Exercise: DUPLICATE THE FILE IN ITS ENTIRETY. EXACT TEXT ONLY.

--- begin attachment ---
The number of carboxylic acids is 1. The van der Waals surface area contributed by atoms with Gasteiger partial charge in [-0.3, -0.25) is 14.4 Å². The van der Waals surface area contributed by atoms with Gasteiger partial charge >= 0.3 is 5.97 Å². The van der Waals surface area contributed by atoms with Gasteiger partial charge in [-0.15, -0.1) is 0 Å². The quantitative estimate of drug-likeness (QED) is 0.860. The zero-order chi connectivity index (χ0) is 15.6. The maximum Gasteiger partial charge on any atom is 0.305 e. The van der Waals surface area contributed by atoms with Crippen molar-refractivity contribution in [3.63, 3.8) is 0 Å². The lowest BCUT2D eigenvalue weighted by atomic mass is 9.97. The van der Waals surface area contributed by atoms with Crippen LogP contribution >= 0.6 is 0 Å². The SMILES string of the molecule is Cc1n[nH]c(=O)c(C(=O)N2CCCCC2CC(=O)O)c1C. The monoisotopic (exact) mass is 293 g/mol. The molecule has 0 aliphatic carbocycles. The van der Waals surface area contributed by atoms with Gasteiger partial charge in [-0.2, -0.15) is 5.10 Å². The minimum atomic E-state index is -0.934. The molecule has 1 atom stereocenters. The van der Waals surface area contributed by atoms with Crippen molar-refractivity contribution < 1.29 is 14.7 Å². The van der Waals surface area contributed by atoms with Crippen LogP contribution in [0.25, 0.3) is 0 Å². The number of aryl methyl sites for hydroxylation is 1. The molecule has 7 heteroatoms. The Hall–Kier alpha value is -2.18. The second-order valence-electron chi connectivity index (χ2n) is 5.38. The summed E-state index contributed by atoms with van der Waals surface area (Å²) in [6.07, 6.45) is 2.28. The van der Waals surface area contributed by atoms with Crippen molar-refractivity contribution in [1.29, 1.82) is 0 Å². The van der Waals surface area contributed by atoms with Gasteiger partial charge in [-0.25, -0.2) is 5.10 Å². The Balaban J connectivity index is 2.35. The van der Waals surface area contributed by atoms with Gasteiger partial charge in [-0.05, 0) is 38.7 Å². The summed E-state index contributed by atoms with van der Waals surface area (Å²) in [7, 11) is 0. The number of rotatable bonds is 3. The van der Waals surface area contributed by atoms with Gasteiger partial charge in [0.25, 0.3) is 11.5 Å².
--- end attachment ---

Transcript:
The number of carboxylic acids is 1. The van der Waals surface area contributed by atoms with Gasteiger partial charge in [-0.3, -0.25) is 14.4 Å². The van der Waals surface area contributed by atoms with Gasteiger partial charge >= 0.3 is 5.97 Å². The van der Waals surface area contributed by atoms with Gasteiger partial charge in [-0.15, -0.1) is 0 Å². The quantitative estimate of drug-likeness (QED) is 0.860. The zero-order chi connectivity index (χ0) is 15.6. The maximum Gasteiger partial charge on any atom is 0.305 e. The van der Waals surface area contributed by atoms with Crippen molar-refractivity contribution in [3.63, 3.8) is 0 Å². The lowest BCUT2D eigenvalue weighted by atomic mass is 9.97. The van der Waals surface area contributed by atoms with Crippen LogP contribution >= 0.6 is 0 Å². The SMILES string of the molecule is Cc1n[nH]c(=O)c(C(=O)N2CCCCC2CC(=O)O)c1C. The monoisotopic (exact) mass is 293 g/mol. The molecule has 0 aliphatic carbocycles. The van der Waals surface area contributed by atoms with Gasteiger partial charge in [-0.2, -0.15) is 5.10 Å². The minimum atomic E-state index is -0.934. The molecule has 1 atom stereocenters. The van der Waals surface area contributed by atoms with Crippen molar-refractivity contribution < 1.29 is 14.7 Å². The van der Waals surface area contributed by atoms with Crippen LogP contribution in [0.25, 0.3) is 0 Å². The number of aryl methyl sites for hydroxylation is 1. The molecule has 7 heteroatoms. The Hall–Kier alpha value is -2.18. The second-order valence-electron chi connectivity index (χ2n) is 5.38. The summed E-state index contributed by atoms with van der Waals surface area (Å²) in [6.07, 6.45) is 2.28. The van der Waals surface area contributed by atoms with Crippen molar-refractivity contribution in [1.29, 1.82) is 0 Å². The van der Waals surface area contributed by atoms with Gasteiger partial charge in [-0.25, -0.2) is 5.10 Å². The Balaban J connectivity index is 2.35. The van der Waals surface area contributed by atoms with Gasteiger partial charge in [-0.05, 0) is 38.7 Å². The summed E-state index contributed by atoms with van der Waals surface area (Å²) in [7, 11) is 0. The number of rotatable bonds is 3. The van der Waals surface area contributed by atoms with Gasteiger partial charge in [0.25, 0.3) is 11.5 Å².